Behavior Intervention Guru (BIG) Tip: Reinforcement
If you want to increase the probability that a student will perform a task or behavior again, the behavior must be reinforced. By definition, something is reinforcing only if the student is willing to repeat a behavior in order to get the reinforment again. Hense, giving a student an 8-track tape will probably not be reinforcing or cause them to work for another 8-track tape.
How To Use Reinforcement
Reinforcement works best when:
- presented immediately
- presented frequently at first, and later on a random schedule
- is desired by the student
- naturally occurring in the environment
Reinforcement can come in many forms:
- food – treats, snacks, M&Ms, etc. Very desirable by many students, but not healthy, natural, or cheap.
- tangible – a toy, favorite item, sticker, prize, etc. Desirable by students, but not natural or cheap.
- activity – computer time, book time, recess time, puzzle time.
- helper – line leader, collect homework, take attendance to office, pass out books, peer tutor.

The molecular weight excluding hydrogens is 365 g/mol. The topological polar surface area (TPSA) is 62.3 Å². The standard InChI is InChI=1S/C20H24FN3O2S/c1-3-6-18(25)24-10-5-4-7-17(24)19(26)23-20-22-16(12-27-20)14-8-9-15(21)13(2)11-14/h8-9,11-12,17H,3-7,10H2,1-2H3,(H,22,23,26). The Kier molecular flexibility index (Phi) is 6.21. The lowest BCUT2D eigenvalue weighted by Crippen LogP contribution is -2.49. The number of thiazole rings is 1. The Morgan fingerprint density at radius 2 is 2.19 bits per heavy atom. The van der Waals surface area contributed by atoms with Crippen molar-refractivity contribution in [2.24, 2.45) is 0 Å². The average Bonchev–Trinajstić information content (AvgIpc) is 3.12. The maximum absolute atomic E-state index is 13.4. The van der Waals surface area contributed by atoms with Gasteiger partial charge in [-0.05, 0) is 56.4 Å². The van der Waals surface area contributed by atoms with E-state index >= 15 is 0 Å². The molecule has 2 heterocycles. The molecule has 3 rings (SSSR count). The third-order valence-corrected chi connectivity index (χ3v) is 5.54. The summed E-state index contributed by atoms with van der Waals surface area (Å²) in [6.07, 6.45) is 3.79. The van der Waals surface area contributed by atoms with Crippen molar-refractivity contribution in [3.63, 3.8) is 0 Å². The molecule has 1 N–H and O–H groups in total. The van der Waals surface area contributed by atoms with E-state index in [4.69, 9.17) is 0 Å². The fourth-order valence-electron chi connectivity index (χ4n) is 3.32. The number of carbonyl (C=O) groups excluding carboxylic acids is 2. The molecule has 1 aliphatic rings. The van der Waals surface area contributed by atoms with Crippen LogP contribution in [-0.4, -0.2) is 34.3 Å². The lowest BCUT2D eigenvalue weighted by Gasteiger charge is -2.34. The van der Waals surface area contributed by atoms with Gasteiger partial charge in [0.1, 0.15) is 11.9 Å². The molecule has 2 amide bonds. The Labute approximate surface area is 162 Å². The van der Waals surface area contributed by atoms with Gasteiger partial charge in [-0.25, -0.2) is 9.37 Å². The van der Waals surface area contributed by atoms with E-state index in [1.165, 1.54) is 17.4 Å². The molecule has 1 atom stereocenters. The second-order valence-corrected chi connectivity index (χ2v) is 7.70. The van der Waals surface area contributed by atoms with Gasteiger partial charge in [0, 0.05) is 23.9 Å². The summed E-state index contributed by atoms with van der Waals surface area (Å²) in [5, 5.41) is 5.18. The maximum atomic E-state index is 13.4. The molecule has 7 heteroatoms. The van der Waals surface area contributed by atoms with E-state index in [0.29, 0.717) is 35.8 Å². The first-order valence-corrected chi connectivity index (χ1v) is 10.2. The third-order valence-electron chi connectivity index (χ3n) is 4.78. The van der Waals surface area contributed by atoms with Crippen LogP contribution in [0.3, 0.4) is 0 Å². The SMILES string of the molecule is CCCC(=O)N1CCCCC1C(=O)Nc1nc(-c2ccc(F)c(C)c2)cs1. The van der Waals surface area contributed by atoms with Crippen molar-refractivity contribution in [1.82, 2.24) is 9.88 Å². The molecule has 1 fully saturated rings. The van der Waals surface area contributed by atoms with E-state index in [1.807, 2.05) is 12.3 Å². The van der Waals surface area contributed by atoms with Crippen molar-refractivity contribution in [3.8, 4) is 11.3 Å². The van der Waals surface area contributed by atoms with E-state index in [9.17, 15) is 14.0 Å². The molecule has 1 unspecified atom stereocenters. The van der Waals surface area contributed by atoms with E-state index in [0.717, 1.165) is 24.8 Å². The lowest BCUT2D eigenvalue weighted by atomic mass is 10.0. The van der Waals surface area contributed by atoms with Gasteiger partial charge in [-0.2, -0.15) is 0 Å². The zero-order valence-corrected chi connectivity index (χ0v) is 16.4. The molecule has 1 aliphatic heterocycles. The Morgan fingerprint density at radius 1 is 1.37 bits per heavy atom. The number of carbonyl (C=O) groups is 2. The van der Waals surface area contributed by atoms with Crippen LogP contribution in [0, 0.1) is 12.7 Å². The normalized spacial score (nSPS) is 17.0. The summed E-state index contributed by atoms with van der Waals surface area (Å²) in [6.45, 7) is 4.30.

- praise – “thanks for turning in your homework”, award, note/call home, student of the day, acknowledgment.
- token – a tally mark, ticket, or checkmark that can be traded for another type of reinforement at a later time. You decide on the value (ie. 10 tokens = 5 min. computer time, 50 tokens = snack, 100 token = field trip).
- become saturated, or no longer desired because the student has too much (for example M&Ms).
- backfire, especially when a student who talks out is reinforced with teacher attention every time the teacher stops the class to say, “I’m not answering your question until you stop interrupting me” (in this case, responding to the student is reinforcing the disruptive behavior).
- be ineffective, if the student doesn’t desire whatever you are offering. The solution is to try something else.
- be getting something or escaping something. For example: getting attention or an item or avoiding work or an assignment. The squeaky wheel often get the grease – this means that even when a student is being yelled at for misbehaving, this could be reinforcing because they get the undivided attention of a teacher, principal, or parent. And, when a student gets kicked out of class for being disruptive they could be reinforced especially if their goal was to avoid classwork or an assignment.
Don’t believe the rumors that too much reinforcement harms kids or destroys their internal motivation. There is no scientific proof that telling kids what they are doing well is coddling or being too soft. However, there is plenty of research that shows that reinforcement and praise increase positive behaviors and decreases unwanted behaviors.
Focus on the positive and you will notice more positive in the future – guaranteed!
Feel free to share this BIG Tip from Mr.ChuckChuck with others.